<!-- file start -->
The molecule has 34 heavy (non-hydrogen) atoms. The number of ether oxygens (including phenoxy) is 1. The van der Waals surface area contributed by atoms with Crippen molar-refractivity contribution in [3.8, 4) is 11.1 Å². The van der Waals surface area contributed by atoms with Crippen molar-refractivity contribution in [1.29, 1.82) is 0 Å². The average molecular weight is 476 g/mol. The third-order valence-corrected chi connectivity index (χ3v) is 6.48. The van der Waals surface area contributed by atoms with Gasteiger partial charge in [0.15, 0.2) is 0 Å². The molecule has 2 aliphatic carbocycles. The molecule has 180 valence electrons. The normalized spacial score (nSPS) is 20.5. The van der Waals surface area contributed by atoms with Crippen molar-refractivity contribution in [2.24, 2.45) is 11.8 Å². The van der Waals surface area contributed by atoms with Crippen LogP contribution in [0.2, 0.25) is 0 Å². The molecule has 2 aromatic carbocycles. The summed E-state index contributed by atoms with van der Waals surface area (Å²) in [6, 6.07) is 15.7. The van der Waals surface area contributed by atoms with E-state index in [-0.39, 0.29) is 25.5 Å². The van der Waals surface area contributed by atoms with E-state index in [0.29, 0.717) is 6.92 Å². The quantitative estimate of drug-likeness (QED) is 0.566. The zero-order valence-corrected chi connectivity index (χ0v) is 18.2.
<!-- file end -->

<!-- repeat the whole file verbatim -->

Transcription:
The molecule has 34 heavy (non-hydrogen) atoms. The number of ether oxygens (including phenoxy) is 1. The van der Waals surface area contributed by atoms with Crippen molar-refractivity contribution in [3.8, 4) is 11.1 Å². The van der Waals surface area contributed by atoms with Crippen molar-refractivity contribution in [1.29, 1.82) is 0 Å². The average molecular weight is 476 g/mol. The third-order valence-corrected chi connectivity index (χ3v) is 6.48. The van der Waals surface area contributed by atoms with Gasteiger partial charge in [0.15, 0.2) is 0 Å². The molecule has 2 aliphatic carbocycles. The molecule has 180 valence electrons. The normalized spacial score (nSPS) is 20.5. The van der Waals surface area contributed by atoms with Crippen molar-refractivity contribution in [2.24, 2.45) is 11.8 Å². The van der Waals surface area contributed by atoms with Crippen LogP contribution in [0.2, 0.25) is 0 Å². The molecule has 2 aromatic carbocycles. The summed E-state index contributed by atoms with van der Waals surface area (Å²) in [6, 6.07) is 15.7. The van der Waals surface area contributed by atoms with E-state index in [-0.39, 0.29) is 25.5 Å². The van der Waals surface area contributed by atoms with E-state index in [0.29, 0.717) is 6.92 Å². The quantitative estimate of drug-likeness (QED) is 0.566. The zero-order valence-corrected chi connectivity index (χ0v) is 18.2.